These are a few more projects we've done this fall while we learn about the first Americans. Norah's holding a Native American rain stick. The Indians made theirs out of a hollow cactus stalk, spikes and pebbles. We made ours out of a paper towel tube, straight pins and dried rice. (You know you are home school family when you celebrate finishing another roll of toilet paper or paper towels because you always need the tubes!) She's also wearing an Indian vest made from, yes, an Outback take-out bag, a head dress made from scraps of paper and a drum made from an oatmeal container. I'm not crafty, so this unit is killing me. But, you can see that Norah is having a ball and is fascinated with Native Americans now, so who cares what I think!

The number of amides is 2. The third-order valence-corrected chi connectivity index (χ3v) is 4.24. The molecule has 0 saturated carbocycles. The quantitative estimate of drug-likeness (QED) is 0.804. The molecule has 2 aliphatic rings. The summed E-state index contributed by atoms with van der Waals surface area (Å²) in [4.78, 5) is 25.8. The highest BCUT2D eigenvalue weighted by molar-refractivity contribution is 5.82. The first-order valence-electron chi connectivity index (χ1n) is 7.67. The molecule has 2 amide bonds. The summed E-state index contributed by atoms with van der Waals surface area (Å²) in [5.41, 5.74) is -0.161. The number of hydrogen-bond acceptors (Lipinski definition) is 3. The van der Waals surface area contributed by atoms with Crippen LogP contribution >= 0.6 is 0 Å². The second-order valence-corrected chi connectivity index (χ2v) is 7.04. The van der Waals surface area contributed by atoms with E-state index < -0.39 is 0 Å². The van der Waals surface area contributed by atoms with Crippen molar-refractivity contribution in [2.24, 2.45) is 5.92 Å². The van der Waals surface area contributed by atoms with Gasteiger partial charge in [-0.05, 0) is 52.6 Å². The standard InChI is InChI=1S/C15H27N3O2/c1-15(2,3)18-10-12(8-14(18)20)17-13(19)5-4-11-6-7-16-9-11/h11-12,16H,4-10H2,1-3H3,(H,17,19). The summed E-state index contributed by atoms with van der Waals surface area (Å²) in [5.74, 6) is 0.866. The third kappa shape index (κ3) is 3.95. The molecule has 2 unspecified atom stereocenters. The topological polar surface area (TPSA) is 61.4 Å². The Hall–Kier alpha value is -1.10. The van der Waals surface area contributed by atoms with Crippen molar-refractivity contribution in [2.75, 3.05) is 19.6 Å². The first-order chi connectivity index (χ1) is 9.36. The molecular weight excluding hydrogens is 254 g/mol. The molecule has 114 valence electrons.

"...the child should have a set time everyday to read for fun. Begin with half an hour for first graders, and build up to an hour of reading time daily... This is an important part of the child's education: it improves his reading skills, teaches him the habit of sitting still with a book, and reminds him that reading is fun... free reading ought to be spent on literature at or slightly below the child's present reading level so that he can simply enjoy himself. The easier reading will help him increase his speed." The Well Trained Mind: The Guide to Classical Education at Home by Jessie Wise and Susan Wise Bauer